Deprivation has no covert or subjective reference; punishment is an objectively judged loss or burden imposed on a convicted offender. Third, punishment is a human institution, not a natural event outside human purposes, intentions, and acts. Its practice requires persons to be cast in various socially defined roles according to public rules. Harms of various sorts may befall a wrong-doer, but they do not count as punishment except in an extended sense unless they are inflicted by personal agency.

Fourth, punishment is imposed on persons who are believed to have acted wrongly the basis and adequacy of such belief in any given case may be open to dispute. Actually being guilty is not. For this reason it is possible to punish the innocent and undeserving without being unjust. Fifth, no single explicit purpose or aim is built by definition into the practice of punishment.

The practice, as Nietzsche was the first to notice, is consistent with several functions or purposes it is not consistent with having no purposes or functions whatever. Sixth, not all socially authorized deprivations count as punishments; the only deprivations inflicted on a person that count are those imposed in consequence of a finding of criminal guilt rather than guilt only of a tort or a contract violation, or being subject to a licensing charge or to a tax.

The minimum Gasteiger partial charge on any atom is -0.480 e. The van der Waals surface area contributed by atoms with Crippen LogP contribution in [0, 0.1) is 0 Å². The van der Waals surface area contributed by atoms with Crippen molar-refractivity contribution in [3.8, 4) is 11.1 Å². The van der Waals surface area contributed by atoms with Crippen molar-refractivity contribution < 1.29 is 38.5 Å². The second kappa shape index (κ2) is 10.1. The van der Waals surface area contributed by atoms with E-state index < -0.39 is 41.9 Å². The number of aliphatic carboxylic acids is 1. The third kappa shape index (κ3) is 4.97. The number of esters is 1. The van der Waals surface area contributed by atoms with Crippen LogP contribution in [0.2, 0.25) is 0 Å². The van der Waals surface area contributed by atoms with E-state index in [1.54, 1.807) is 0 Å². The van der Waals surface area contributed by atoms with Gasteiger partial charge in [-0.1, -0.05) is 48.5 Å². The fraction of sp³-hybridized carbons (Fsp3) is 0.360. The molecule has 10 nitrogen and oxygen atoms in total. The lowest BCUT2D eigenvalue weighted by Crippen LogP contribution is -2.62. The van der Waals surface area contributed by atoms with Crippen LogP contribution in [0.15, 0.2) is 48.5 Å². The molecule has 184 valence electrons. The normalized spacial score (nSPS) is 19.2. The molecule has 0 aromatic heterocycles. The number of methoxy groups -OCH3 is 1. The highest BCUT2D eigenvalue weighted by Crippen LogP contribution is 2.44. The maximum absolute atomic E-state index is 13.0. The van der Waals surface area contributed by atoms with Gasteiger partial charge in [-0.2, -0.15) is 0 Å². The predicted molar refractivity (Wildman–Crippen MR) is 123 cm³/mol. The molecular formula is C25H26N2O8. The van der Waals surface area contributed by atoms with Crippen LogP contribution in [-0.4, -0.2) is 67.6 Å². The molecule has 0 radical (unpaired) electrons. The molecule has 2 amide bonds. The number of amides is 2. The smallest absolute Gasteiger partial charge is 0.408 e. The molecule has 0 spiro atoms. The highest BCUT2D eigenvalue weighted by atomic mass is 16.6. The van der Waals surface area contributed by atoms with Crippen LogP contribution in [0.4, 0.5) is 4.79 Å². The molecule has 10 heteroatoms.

What marks out nonpunitive deprivations from the punitive ones is that they do not express social condemnation FeinbergBedau This expression is internal, not external, to the practice of punishment.

Finally, although the practice of punishment under law may be the very perfection of punishment in human experience, most of us learn about punishment well before any encounters with the law. It is helpful in assessing various candidate justifications of punishment to keep in mind the reasons why punishment needs to be justified. Punishment—especially punishment under law, by officers of the government—is as noted above a human institution, not a natural fact.

  • The triumph of backward-looking economics